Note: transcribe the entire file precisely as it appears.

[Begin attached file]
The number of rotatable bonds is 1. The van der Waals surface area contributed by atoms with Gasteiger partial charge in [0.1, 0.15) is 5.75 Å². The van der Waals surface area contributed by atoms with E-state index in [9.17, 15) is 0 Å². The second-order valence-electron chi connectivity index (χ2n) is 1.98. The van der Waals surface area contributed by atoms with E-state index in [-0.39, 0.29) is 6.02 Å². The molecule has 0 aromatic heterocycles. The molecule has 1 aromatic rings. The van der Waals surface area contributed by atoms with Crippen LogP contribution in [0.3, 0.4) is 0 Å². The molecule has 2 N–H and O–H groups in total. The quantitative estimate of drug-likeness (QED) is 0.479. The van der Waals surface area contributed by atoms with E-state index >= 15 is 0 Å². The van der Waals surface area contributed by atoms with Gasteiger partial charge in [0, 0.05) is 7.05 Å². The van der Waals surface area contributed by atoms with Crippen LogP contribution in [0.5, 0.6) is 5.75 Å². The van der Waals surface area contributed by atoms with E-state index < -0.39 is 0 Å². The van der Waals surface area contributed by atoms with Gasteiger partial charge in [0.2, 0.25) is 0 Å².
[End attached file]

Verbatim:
The number of rotatable bonds is 1. The van der Waals surface area contributed by atoms with Gasteiger partial charge in [0.1, 0.15) is 5.75 Å². The van der Waals surface area contributed by atoms with E-state index in [9.17, 15) is 0 Å². The second-order valence-electron chi connectivity index (χ2n) is 1.98. The van der Waals surface area contributed by atoms with E-state index in [-0.39, 0.29) is 6.02 Å². The molecule has 0 aromatic heterocycles. The molecule has 1 aromatic rings. The van der Waals surface area contributed by atoms with Crippen LogP contribution in [0.3, 0.4) is 0 Å². The molecule has 2 N–H and O–H groups in total. The quantitative estimate of drug-likeness (QED) is 0.479. The van der Waals surface area contributed by atoms with E-state index >= 15 is 0 Å². The van der Waals surface area contributed by atoms with Gasteiger partial charge in [0, 0.05) is 7.05 Å². The van der Waals surface area contributed by atoms with Crippen LogP contribution in [0.5, 0.6) is 5.75 Å². The van der Waals surface area contributed by atoms with E-state index < -0.39 is 0 Å². The van der Waals surface area contributed by atoms with Gasteiger partial charge in [0.2, 0.25) is 0 Å².